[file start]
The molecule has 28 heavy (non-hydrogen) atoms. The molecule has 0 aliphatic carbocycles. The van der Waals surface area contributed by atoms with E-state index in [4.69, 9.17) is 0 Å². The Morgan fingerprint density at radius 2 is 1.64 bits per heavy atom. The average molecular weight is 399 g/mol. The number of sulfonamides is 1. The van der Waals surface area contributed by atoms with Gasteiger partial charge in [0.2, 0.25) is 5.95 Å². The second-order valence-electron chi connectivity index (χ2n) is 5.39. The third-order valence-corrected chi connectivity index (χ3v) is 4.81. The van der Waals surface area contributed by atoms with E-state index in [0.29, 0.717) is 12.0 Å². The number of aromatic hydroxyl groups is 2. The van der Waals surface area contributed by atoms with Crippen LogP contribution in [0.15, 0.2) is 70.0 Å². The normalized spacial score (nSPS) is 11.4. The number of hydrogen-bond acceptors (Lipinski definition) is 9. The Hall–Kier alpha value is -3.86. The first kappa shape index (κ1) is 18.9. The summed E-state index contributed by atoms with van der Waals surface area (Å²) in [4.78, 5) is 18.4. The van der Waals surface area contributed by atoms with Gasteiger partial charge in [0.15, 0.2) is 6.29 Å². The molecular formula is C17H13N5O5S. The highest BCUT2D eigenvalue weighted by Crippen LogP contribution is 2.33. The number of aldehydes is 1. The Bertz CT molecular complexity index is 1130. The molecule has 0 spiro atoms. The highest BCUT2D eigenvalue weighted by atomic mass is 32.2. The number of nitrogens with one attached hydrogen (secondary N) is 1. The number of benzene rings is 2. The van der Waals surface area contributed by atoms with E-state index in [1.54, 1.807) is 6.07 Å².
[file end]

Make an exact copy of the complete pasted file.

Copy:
The molecule has 28 heavy (non-hydrogen) atoms. The molecule has 0 aliphatic carbocycles. The van der Waals surface area contributed by atoms with E-state index in [4.69, 9.17) is 0 Å². The Morgan fingerprint density at radius 2 is 1.64 bits per heavy atom. The average molecular weight is 399 g/mol. The number of sulfonamides is 1. The van der Waals surface area contributed by atoms with Gasteiger partial charge in [0.2, 0.25) is 5.95 Å². The second-order valence-electron chi connectivity index (χ2n) is 5.39. The third-order valence-corrected chi connectivity index (χ3v) is 4.81. The van der Waals surface area contributed by atoms with E-state index in [0.29, 0.717) is 12.0 Å². The number of aromatic hydroxyl groups is 2. The van der Waals surface area contributed by atoms with Crippen LogP contribution in [0.15, 0.2) is 70.0 Å². The normalized spacial score (nSPS) is 11.4. The number of hydrogen-bond acceptors (Lipinski definition) is 9. The Hall–Kier alpha value is -3.86. The first kappa shape index (κ1) is 18.9. The summed E-state index contributed by atoms with van der Waals surface area (Å²) in [4.78, 5) is 18.4. The van der Waals surface area contributed by atoms with Gasteiger partial charge in [0.15, 0.2) is 6.29 Å². The molecular formula is C17H13N5O5S. The highest BCUT2D eigenvalue weighted by Crippen LogP contribution is 2.33. The number of aldehydes is 1. The Bertz CT molecular complexity index is 1130. The molecule has 0 spiro atoms. The highest BCUT2D eigenvalue weighted by atomic mass is 32.2. The number of nitrogens with one attached hydrogen (secondary N) is 1. The number of benzene rings is 2. The van der Waals surface area contributed by atoms with E-state index in [1.54, 1.807) is 6.07 Å².